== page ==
They are recovered by ships, returned to land, and refurbished for reuse. The boosters also assist in guiding the entire vehicle during initial ascent. Thrust of both boosters is equal to 5,300,000 lb.In addition to the solid rocket motor, the booster contains the structural, thrust vector control, separation, recovery, and electrical and instrumentation subsystems.
The solid rocket motor is the largest solid propellant motor ever developed for space flight and the first built to be used on a manned craft. The huge motor is composed of a segmented motor case loaded with solid propellants, an ignition system, a movable nozzle and the necessary instrumentation and integration hardware. I have learned each solid rocket motor contains more than 450,000 kg (1,000,000 lb. of propellant, which requires an extensive mixing and casting operation at a plant in Utah. The propellant is mixed in 600 gallon bowls located in three different mixer buildings.
The propellant is then taken to special casting buildings and poured into the casting segments. Cured propellant looks and feels like a hard rubber typewriter eraser. The combined polymer and its curing agent is a synthetic rubber. Flexibility of the propellant is controlled by the ratio of binder to curing agent and the solid ingredients, namely oxidizer and aluminum.The solid fuel is actually powdered aluminum—a form similar to the foil wraps in your kitchen—mixed with oxygen provided by a chemical called ammonium perchlorate. External Tanks The external tank, or ET, is the “gas tank” for the orbiter; it contains the propellants used by the space shuttle main engines.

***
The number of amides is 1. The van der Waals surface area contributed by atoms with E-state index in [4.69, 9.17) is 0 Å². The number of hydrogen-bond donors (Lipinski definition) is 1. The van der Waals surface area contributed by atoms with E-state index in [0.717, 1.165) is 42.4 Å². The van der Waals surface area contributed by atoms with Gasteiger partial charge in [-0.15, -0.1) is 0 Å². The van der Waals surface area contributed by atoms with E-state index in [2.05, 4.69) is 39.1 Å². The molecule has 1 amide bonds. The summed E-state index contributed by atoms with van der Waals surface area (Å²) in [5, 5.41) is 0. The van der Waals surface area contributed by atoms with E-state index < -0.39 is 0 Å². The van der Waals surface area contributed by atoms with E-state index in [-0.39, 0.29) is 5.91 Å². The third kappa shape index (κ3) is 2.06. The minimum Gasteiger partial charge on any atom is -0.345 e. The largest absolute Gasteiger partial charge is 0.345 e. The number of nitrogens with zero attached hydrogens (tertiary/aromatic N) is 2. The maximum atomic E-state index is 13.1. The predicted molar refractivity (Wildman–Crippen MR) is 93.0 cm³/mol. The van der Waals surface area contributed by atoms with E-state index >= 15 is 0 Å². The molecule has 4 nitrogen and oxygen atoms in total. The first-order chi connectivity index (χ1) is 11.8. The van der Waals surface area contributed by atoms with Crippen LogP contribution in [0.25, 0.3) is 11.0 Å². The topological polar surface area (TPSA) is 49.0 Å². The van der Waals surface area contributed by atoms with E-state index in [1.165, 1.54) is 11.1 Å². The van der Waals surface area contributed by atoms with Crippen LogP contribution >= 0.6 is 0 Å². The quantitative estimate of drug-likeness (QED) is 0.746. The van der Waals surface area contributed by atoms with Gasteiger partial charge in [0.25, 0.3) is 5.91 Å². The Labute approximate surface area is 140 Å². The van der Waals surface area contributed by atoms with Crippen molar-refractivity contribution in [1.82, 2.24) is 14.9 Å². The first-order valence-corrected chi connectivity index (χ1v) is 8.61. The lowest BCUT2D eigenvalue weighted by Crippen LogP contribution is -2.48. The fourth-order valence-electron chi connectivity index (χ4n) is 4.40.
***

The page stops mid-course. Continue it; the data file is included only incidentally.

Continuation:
The tank is also the “backbone” of the shuttle during the launch, providing structural support for attachment with the solid rocket boosters and orbiter. The tank is the only component of the space shuttle that is not reused.Approximately 8. 5 minutes into the flight, with its propellant used, the tank is jettisoned. At liftoff, the external tank absorbs the total (7.
8 million pounds) thrust loads of the three main engines and the two solid rocket motors. I have learned that when the solid rocket boosters separate at an altitude of approximately 45 kilometers (28 miles), the orbiter, with the main engines still burning, carries the external tank piggyback to near orbital velocity, approximately 113 kilometers (70 miles) above the Earth.The now nearly empty tank separates and falls in a preplanned trajectory with the majority of it disintegrating in the atmosphere and the rest falling into the ocean. The three main components of the external tank are an oxygen tank, located in the forward position, an aft-positioned hydrogen tank, and a collar-like intertank, which connects the two propellant tanks, houses instrumentation and processing equipment, and provides the attachment structure for the forward end of the solid rocket boosters.
The hydrogen tank is 2. times larger than the oxygen tank but weighs only one-third as much when filled to capacity. The reason for the difference in weight is that liquid oxygen is 16 times heavier than liquid hydrogen. The skin of the external tank is covered with a thermal protection system that is a 2.